Off Broadway Reviews
The play begins with Juan (Juan Castano), an aspiring nightclub DJ, blasting techno music for his friend from adolescence, Toro (Abubakr Ali). They are in Juan's garage (meticulously designed by Arnulfo Maldonado, and which includes an array of old bicycles, overflowing storage cabinets, gardening tools, and a working overhead garage door). Juan has converted the space into his man cave/ personal office, and anyone entering must abide by his rules. When Toro wants to play a tune of his own, for instance, Juan categorically shuts him down: "My house, my music," adding, "House rules. I don't make the rules I just enforce them."
Toro (a nickname, meaning "bull" in Spanish) has recently moved back to Madrid, where he works for Juan and Juan's super-rich father Carl (Frank Wood). Toro is emotionally fragile having recently recovered from a severe bout of depression, but he half-heartedly affirms, "I'm seriously fine now. I'm really not like suicidal anymore, or anything."
They are soon joined by their longtime friend Andrea (b), who is particularly adept at rolling joints and is, according to the script, "always very chill–she at all times may have just popped a valium." She also teaches kindergarten. As tensions rise, Andrea assumes the role of matador among the pair of combative toros of the title.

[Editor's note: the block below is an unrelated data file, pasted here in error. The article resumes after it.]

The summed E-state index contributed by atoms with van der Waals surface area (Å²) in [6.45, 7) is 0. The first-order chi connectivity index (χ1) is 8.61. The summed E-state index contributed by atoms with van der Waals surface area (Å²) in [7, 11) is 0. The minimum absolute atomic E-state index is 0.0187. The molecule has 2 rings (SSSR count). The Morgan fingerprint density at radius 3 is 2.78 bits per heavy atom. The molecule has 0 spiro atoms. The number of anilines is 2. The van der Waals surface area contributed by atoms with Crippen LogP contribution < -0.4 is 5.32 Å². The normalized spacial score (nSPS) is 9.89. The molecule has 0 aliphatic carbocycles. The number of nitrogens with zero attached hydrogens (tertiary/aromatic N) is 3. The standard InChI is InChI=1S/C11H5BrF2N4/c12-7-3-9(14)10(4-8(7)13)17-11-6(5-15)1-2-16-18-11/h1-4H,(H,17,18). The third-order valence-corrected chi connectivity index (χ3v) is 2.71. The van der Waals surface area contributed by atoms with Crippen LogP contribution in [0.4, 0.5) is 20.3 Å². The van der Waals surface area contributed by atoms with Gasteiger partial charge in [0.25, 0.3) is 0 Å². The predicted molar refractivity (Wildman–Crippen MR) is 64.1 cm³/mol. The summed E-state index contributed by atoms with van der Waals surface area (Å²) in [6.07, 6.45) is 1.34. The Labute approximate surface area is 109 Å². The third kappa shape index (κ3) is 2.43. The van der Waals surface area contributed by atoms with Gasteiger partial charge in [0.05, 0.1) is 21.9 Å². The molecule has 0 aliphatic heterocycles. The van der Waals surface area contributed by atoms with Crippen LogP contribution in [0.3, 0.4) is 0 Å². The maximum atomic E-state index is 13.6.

The last character is Tica (also played by Wood), Juan's feeble dog who only occasionally shows signs of life. Even a short walk out of the garage is an ordeal for the debilitated animal.
There are some effective moments as we watch the friends spar and gradually reveal their personal insecurities and familial conflicts. But the play's focus on disaffected privileged young people calls to mind Kenneth Lonergan's much more effective This Is Our Youth, and its allusions to hypermasculinity as a mechanism for power, as well as characters' casual misogyny, put the play in David Mamet and Neil LaBute territory. Toros does not, however, have the poetic and ricochet-language of the former nor the gasp-inducing shocks of the latter. There is instead a great deal of languid exposition that finally gives way to a rather deflating climax. Most crucially, Juan is so unlikeable and such an unmitigated bully that it is difficult to understand why any of the characters (including the moribund dog) would opt to be around him.
As directed by Gaye Taylor Upchurch, the production is also stylistically confusing. The design elements are generally very specific and ultra-realistic. That is, in addition to the precise details of the garage, Barbara Samuels' impeccable lighting even includes an exterior motion sensor light that a well-to-do family would install near the entryways. Yet, this is at odds with some of the directorial and design choices. For example, the prominent and covered Audi, which is supposed to be a mark of wealth and prestige (and enabling an important plot point) is revealed as a hodgepodge of lawn furniture, metal crates, and freestanding headlights. Moreover, the choice to have a human play the dog (which Wood performs with tremendous skill) isn't clear dramaturgically, nor is an abstract dance representing a sexual encounter, which comes across as silly rather than sultry.
Toros is in the tradition of angry and youthful plays like John Osborne's Look Back in Anger. Tejera's drama may not have the smoldering rage of his predecessors, but there are enough sparks to make him a playwright worth following.